Résumé / Cover Letter Writing:

  • The rules for résumé verses cover letters.
  • How a cover letter should be structured?
  • How to choose the correct style of résumé.
  • How to structure your resume around a job description.
  • Why we tailor each résumé for each job description and employer.

Effective Networking:

  • What is a network?
  • Why do we need a network?
  • How to build a network.
  • How to effectively work a network.

Interview Techniques:

  • How to prepare for an interview.
  • What can I expect during the interview?
  • What questions will I be asked during an interview?

Interview Follow-Up

  • Why follow-up after your interview?
  • What should I do to follow-up?

Networking and Cover Letters

The statistics show that 80% to 85% of all job placements are never placed on a job board and the other 15% to 20% is spread out over internet, newspaper, and other job postings. As a job seeker we need to find a way to tap into the 85%. These 85% are placed because someone knows someone else. An Engineer knows that his company is looking for another Engineer so he tells his friend who is looking for a job. Because of his recommendation his friend is hired. This takes place the majority of the time and that Engineering job is never posted. If the jobs aren't posted then the general public never knows about the job. We find these jobs through effective networking.

After we find a job to apply for then we need to get our qualifications in front of a hiring manager and that is done by writing an effective résumé, a résumé that speaks to your qualifications in the same language that the company understands. The cover letter is the introduction of the résumé it is written in first person where the résumé is written in third person. I can't stress enough the importance of tailoring each résumé to match each separate job description.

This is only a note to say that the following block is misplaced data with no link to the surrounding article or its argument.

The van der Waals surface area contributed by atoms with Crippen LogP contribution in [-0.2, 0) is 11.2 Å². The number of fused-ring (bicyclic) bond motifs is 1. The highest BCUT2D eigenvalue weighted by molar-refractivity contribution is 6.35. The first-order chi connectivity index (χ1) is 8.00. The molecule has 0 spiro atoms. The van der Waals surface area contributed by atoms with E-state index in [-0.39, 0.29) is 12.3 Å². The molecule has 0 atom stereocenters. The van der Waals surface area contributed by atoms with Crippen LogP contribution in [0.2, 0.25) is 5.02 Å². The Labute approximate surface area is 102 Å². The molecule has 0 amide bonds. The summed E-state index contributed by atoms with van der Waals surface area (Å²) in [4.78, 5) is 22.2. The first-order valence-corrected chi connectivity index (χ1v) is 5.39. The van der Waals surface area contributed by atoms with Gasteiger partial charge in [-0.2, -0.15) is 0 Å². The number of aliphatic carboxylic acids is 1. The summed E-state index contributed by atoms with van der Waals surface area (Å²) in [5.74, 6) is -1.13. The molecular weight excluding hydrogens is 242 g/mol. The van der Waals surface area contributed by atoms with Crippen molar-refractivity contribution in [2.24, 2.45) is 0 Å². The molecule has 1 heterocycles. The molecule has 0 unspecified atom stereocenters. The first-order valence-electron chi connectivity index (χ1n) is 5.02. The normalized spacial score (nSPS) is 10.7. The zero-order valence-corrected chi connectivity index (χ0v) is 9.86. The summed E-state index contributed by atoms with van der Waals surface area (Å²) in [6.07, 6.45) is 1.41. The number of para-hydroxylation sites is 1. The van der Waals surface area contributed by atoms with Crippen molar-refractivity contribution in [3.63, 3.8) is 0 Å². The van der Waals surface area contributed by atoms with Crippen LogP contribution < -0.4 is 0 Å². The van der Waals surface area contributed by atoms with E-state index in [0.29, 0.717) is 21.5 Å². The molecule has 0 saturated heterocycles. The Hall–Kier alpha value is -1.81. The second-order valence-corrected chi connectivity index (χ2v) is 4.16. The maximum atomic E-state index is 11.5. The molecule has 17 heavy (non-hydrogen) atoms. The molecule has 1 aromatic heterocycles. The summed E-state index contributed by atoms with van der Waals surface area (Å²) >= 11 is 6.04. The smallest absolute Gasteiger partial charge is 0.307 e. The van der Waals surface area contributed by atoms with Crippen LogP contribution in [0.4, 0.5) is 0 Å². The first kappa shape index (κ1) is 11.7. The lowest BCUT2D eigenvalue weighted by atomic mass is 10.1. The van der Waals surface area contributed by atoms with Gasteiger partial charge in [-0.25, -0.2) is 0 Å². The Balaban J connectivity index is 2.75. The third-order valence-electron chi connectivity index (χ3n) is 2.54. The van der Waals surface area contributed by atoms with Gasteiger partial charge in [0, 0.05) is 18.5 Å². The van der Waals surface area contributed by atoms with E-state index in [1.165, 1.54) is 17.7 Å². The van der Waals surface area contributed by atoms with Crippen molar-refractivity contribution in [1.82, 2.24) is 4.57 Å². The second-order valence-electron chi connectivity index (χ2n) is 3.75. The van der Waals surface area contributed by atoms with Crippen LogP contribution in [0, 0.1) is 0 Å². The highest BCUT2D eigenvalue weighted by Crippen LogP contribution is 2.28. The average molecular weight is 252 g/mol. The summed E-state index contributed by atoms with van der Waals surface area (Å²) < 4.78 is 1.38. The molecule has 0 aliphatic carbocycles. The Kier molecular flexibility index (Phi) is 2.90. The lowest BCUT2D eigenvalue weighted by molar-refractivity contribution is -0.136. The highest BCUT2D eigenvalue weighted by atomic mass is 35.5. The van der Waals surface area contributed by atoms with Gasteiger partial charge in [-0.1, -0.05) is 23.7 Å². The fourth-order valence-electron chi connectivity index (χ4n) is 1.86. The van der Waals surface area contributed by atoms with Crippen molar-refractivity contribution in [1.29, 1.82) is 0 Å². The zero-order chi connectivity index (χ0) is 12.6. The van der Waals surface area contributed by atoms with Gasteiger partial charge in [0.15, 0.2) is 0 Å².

Each of us has a network of people and many times we don't realize it. Just check the contact list in your cell phones, the list of members in your church, club, family, or other organizations you may be involved with. The key is to build and work your network effectively while you avoid becoming a pest.

A Good Interview

Interviews are funny things, for example I have been in interviews that the interviewer lost control of the interview. Other interviews the interviewees have lost control of the interview. That being said the hiring managers have hired from poor interviews, while other interviews that seemed to have gone perfectly and the hiring manager hires someone else. The better prepared for the interview the greater the odds are that you will be hired.

Follow-up after the interview is very important. A very effective way to follow-up is a "thank you" note. Many times we walk out of the interview and realize we've left out some very important skills the job description identified. In the "thank you" note you may include a brief explanation of those skills.


My final suggestions are to build a network, find someone who will be a job coach and hold you accountable for your activity, locate a course that will provide support and direction, get up in the morning, every morning, get dressed as if you are going to an interview, and spend as much time in your job search as you would if you were working full time. Hopefully this small bit of information helps in some small way. I wish you much success in your job search.